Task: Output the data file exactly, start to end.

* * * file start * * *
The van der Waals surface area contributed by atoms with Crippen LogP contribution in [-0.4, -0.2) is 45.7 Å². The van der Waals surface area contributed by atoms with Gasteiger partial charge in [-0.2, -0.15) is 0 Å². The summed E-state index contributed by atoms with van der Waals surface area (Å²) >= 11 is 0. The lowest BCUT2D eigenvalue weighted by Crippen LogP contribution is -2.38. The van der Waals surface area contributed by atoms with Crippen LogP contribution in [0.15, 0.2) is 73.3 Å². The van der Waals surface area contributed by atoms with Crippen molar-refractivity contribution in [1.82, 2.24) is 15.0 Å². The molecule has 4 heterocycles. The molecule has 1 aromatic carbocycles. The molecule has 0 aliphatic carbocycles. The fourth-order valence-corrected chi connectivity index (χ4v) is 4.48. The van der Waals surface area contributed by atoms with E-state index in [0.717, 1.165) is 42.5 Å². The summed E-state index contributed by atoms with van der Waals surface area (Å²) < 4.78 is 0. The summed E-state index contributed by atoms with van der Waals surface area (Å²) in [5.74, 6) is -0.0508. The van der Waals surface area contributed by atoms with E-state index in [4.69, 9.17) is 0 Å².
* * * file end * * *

The van der Waals surface area contributed by atoms with Crippen LogP contribution in [-0.4, -0.2) is 45.7 Å². The van der Waals surface area contributed by atoms with Gasteiger partial charge in [-0.2, -0.15) is 0 Å². The summed E-state index contributed by atoms with van der Waals surface area (Å²) >= 11 is 0. The lowest BCUT2D eigenvalue weighted by Crippen LogP contribution is -2.38. The van der Waals surface area contributed by atoms with Crippen LogP contribution in [0.15, 0.2) is 73.3 Å². The van der Waals surface area contributed by atoms with Crippen molar-refractivity contribution in [1.82, 2.24) is 15.0 Å². The molecule has 4 heterocycles. The molecule has 1 aromatic carbocycles. The molecule has 0 aliphatic carbocycles. The fourth-order valence-corrected chi connectivity index (χ4v) is 4.48. The van der Waals surface area contributed by atoms with E-state index in [0.717, 1.165) is 42.5 Å². The summed E-state index contributed by atoms with van der Waals surface area (Å²) < 4.78 is 0. The summed E-state index contributed by atoms with van der Waals surface area (Å²) in [5.74, 6) is -0.0508. The van der Waals surface area contributed by atoms with E-state index in [4.69, 9.17) is 0 Å².